Delaware - Daylight savings is bringing earlier sunsets and an increased chance of hitting a deer.
Now that it is getting dark around 5 p.m., also known as rush hour, DNREC is warning drivers to be extra alert on their commutes home.
DNREC said fall is mating season for deer, meaning deer will be more active than usual. Bucks will be pursuing doe's, often right into the middle of the road.
State Farm Insurance reported that there were about 5,600 deer-related accidents from June 2016 to June 2017 in Delaware. Also, Delawareans have a 1 in 132 chance of deer-related collision compared to the national average of 1 in 162.
DNREC said they worked with Delaware Office of Highway Safety, Delaware police agencies, auto insurance companies and the Division of Fish & Wildlife to create the following list of driving tips:
- Turn your headlights on at dawn and dusk and keep your eyes on the road, scanning the sides of the road as well as what's ahead of you.
- When there is no oncoming traffic, switch to high beams to better reflect the eyes of deer on or near the roadway.
- To reduce your risk of injury in a collision, always wear your seatbelt.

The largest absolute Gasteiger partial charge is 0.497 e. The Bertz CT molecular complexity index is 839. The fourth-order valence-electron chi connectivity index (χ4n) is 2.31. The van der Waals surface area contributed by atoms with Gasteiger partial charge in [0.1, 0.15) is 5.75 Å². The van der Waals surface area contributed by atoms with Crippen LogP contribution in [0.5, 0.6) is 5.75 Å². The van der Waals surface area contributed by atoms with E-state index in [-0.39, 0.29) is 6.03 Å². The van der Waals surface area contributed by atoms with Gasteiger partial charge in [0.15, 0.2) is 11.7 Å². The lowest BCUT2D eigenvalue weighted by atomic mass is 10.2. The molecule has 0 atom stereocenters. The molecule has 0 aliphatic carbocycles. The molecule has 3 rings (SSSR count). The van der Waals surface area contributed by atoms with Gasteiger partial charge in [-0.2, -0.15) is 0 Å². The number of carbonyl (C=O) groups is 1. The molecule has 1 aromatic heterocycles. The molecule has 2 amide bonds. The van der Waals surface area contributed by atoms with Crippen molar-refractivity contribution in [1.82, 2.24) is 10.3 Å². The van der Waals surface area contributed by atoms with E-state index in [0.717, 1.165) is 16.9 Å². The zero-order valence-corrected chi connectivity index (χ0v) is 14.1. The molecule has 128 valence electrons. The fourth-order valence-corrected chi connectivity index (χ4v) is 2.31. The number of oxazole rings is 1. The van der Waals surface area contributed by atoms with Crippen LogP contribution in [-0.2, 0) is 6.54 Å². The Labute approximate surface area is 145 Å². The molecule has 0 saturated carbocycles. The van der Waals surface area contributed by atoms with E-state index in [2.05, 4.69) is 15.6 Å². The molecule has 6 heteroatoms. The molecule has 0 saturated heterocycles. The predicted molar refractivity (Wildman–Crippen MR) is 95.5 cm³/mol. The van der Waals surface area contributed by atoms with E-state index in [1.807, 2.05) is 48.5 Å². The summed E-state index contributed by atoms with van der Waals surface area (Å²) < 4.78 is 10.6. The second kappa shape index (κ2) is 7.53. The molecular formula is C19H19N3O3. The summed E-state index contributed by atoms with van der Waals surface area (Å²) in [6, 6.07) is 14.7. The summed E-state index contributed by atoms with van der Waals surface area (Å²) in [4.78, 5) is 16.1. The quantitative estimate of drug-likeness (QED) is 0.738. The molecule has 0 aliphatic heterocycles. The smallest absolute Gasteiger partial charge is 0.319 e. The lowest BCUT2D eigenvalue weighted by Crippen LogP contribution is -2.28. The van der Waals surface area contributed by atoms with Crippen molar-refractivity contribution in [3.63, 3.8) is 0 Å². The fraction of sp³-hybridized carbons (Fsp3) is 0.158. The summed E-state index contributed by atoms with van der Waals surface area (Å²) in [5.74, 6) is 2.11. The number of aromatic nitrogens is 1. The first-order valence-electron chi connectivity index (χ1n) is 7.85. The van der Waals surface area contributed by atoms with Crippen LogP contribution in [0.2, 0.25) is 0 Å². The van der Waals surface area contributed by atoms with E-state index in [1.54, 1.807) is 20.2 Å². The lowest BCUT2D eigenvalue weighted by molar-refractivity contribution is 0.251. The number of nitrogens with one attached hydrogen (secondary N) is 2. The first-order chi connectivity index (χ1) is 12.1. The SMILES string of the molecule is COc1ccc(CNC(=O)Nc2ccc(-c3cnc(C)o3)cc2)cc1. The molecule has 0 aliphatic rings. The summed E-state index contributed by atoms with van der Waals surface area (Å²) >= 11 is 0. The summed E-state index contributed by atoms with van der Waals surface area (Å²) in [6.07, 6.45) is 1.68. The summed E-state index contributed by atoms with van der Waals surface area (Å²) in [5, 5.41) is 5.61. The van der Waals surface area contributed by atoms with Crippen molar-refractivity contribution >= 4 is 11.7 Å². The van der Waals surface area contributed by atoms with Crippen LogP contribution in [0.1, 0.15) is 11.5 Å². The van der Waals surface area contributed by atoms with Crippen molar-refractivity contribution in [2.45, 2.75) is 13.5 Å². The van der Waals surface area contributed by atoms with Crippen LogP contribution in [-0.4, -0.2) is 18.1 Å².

- Be especially aware of any distractions that might take your eyes off the road, even if only momentarily, such as cell phones, adjusting the radio, eating, or passenger activities.
- Watch for "Deer Crossing" signs that mark commonly-traveled areas, and be aware that deer typically cross between areas of cover, such as woods or where roads divide agricultural fields from woods.
- If you see a deer crossing the road ahead, slow down immediately and proceed with caution until you are past the crossing point. Deer usually travel in groups, so if you see one deer, there are likely to be others.
- Slow down and blow your horn with one long blast to frighten deer away. Do not rely on devices such as deer whistles, deer fences and reflectors to deter deer, as these devices have not been proven to reduce deer-vehicle collisions.
- Do not swerve to miss a deer – brake and stay in your lane. Losing control of your vehicle, crossing into another lane, hitting an oncoming vehicle or leaving the roadway and hitting another obstacle such as a tree or a pole is likely to be much more serious than hitting a deer.
- If you hit a deer, stop at the scene, get your car off the road if possible and call police. Do not touch the animal or get too close; an injured deer may bite or kick, causing serious injury.
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